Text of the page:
i fucking HATE THAT!

Tue, Mar. 21st, 2006 06:46 am (UTC)

OKAY how in the hell can you like the movie if you LOVE the graphic novel? The great thing about V for Vendetta is that it breaks conventions, it's daring, it portrays terrorism in a positive light, really potraying the old adage that one man's terrorist REALLY is another man's freedom fighter (ah, the Boston Tea Party). They butchered the dialogue and turned V into a love struck monster, making him human, which he is not supposed to be. V was supposed to be an IDEA which is why he's behind the mask in the first place. I loved the book because it did not sacrifice its integrity or its message so it could be exploited for all entertainment purposes possible, which is why it was (and still is) such a groundbreaking piece of literature (thank you Frank Millar and Alan Moore for making comics for adults). But the film DID that and that's why it is no different than any other Hollywood film.

I mean come on, the posters all read "Freedom! Forever!" Fuck that, no where do I recall such a proclamation in the graphic because it's a trite American ideal. V deserves much more ingenuity and edge.

As far as movies without a love sub-plot:

Uhm, what about The Sandlot (lifeguard chick?), Shawshank Redemption, Stand By Me, Night of the Living Dead, Tora Tora Tora, there do exist some

Tue, Mar. 21st, 2006 01:26 pm (UTC)

I totally undrestand what your saying and that's probably why I wasn't "in love" with the movie. It's been a few years sense I've read the graphic novel SO it's a little "fuzzy" in my mind BUT the movie works on one level seperate from the book for me. Alot of the changes I felt they made were just typical hollywood conventions. While I hate those conventions I can't be too bothered by seeing them in a hollywood movie. I knew what I was getting myself into.

The only defense I can have for any of the changes is that there is only one movie based off of any type of book that I can recall little to no changes (off the top of my head), and that was Sin City. Sometimes Changes can make the story better too if they fit what the directors vision for the film is (not saying this is so in "V"). Take "Fight Club". The end of the movie is much better than the book-even the author thinks so.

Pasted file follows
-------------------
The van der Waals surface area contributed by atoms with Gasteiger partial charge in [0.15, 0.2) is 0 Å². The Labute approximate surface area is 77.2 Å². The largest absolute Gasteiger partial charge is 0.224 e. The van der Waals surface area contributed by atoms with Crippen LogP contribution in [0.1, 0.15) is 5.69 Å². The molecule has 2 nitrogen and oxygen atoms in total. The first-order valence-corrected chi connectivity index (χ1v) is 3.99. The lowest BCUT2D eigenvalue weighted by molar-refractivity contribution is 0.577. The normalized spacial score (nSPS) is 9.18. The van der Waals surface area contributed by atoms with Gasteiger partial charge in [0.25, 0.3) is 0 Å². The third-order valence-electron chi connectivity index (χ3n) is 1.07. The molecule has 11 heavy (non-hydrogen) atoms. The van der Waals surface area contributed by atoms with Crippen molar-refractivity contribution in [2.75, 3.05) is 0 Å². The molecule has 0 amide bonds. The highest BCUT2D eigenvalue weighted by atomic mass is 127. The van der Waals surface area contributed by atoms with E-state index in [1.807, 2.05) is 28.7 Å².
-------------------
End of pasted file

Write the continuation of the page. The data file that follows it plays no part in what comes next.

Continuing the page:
Wed, Mar. 22nd, 2006 05:59 am (UTC)

But the soul, the overall IDEA of the book and its characters remained intact for Fight Club. If they changed Tyler Durden in anyway not befitting of his character in the book for the movie, I would have raised hell over that. Changing the ending of a film, at least in the minute way Fight Club was ended, dosn't bother so much as the above comment on character change-up and that has a greater impact on the film as a whole than an ending change.

Sun, Aug. 6th, 2006 02:27 am (UTC)

I realize many changes were made in the film adaptation, and yes, it is due to Hollywood convention. I can accept changes. They did change a lot of the actual story, as St. Mary's and Three Waters were not included in the graphic novel at all. There was obviously some kind of relationship going on between V and Evey even in the graphic novel. There had to be for Evey to change so radically.

When I watched this movie, I was expecting something entirely different from the graphic novel, to be honest. Many of the changes did disappoint me, especially how he blew up the Old Bailey. Personally, I enjoyed the conversation V had with Madame Justice before he blew it up in the novel. Many things I enjoyed in the novel were not in the movie.

But, since I saw the movie as something separate from the novel, I could accept it. As movie, it is excellent, in my opinion. As an adaptation, it falters. I was looking for more of the filmmaking techniques and the performances. See my second entry for more details. (Please notice how I don't reference the novel).